Talk nerdy to me: Why intelligence is the ultimate aphrodisiac
Summer is upon us, as is our desire to achieve the pinnacle of human accomplishment: a beach body. We live in a world where beauty is glorified and the perfect physique is idolized. Sex appeal has become the ultimate currency. Which begs the question: What’s sexy?
If, like me, you melt at witty banter or blush at a big vocabulary, you likely find intelligence a turn-on. You might even consider yourself a sapiosexual. And we’re not alone (just rare). Up to one-in-10 people get hot over a high IQ, and research on desirability found intelligence the second-most attractive trait in potential partners. Kindness being the first.
There’s a good reason we find cleverness sexy — science. While it might sound too simple for progressive cultural values, we’re programmed to seek partners for baby-making and studies on sexiness found links between high intelligence and virility. With that said, much attraction occurs outside of our conscious awareness. We can’t always pinpoint why we want to roll around with someone; we just do. And for some, the mind does things hands never could. Still, my inbox is filled with notifications reminding me I need to look good in a bikini.
We’re conditioned to believe that beauty is the most important thing in attraction. We see it in magazines and movies, and we’re shadowed by billboards flaunting flawless skin we’d like to rub up against. Despite all the creams and denial we slather ourselves in, beauty fades. I hate to break it, but we’re all aging, and many people who might have gotten between our teeth before no longer want to.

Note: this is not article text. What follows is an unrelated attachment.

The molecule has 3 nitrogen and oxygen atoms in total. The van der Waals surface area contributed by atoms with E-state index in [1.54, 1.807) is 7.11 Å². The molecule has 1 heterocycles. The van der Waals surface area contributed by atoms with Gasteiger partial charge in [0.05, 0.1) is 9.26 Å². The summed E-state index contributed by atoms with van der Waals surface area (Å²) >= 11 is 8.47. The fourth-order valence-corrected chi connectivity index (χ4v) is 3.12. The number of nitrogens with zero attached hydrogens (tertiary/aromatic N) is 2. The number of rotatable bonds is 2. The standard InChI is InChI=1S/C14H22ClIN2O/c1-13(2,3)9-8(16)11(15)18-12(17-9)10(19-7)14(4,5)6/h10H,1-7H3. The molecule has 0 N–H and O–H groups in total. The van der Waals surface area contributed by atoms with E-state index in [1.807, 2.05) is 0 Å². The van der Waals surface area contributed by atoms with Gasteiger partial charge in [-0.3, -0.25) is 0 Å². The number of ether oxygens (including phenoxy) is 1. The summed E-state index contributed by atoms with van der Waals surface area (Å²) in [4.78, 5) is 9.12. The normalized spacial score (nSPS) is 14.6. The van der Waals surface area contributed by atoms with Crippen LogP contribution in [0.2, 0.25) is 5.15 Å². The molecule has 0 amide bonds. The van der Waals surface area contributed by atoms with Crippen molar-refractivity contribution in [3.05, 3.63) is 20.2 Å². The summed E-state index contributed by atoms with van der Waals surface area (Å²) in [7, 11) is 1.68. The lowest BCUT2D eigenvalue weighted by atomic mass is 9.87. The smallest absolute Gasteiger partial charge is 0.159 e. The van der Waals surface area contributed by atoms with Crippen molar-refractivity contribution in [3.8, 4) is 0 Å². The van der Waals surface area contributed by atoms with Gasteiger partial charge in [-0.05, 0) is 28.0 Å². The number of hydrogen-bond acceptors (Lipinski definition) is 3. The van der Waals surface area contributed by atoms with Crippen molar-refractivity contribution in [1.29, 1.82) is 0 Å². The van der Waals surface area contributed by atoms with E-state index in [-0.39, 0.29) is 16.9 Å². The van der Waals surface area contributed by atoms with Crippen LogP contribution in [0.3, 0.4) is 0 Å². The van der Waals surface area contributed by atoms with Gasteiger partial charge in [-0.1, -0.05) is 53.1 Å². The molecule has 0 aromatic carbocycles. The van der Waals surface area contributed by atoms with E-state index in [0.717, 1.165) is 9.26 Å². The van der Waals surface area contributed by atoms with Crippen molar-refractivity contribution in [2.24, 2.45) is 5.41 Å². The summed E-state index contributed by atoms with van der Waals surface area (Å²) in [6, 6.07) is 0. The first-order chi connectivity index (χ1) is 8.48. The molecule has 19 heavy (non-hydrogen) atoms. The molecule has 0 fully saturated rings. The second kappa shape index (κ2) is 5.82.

Intelligence is a never-ending journey that keeps us kindled for life — the difference between a quickie and a night of flaming passion. Like forbidden fruit from the tree of knowledge, intelligence is impossible to resist and seductive because it can’t be bought or faked. So why don’t we celebrate good brains like we do good looks?
Perhaps we’ve never been taught to. Or perhaps we’re afraid to learn. What would a rebalancing of the sexy scales mean? Intelligence is harder to quantify. With looks, we have a set of criteria to measure ourselves against. We know what the perfect body is. We know symmetrical features when we see them. And this pursuit of physical perfection keeps us spending.
Intelligence is multifaceted. Some people are great with numbers, others with words. Some have a talent for creativity, while others excel at logic and analysis. My weakness? Philosophers. A long and deep exploration of big ideas makes my loins tingle. There’s nothing more attractive than someone who can engage in interesting conversation. It’s the kind of connection that can turn a casual encounter into a sizzling romance.
Intelligence isn’t just about smarts and swagger. It’s also about playfulness and curiosity. Geeks are some of the most adventurous people out there. They’re willing to take risks and push the boundaries of what’s possible. But the beauty of intelligence doesn’t end at being book smart. Intelligence enhances physical experiences like travel and sex. When you appreciate and understand a situation’s nuances, you can enjoy it on a deeper level.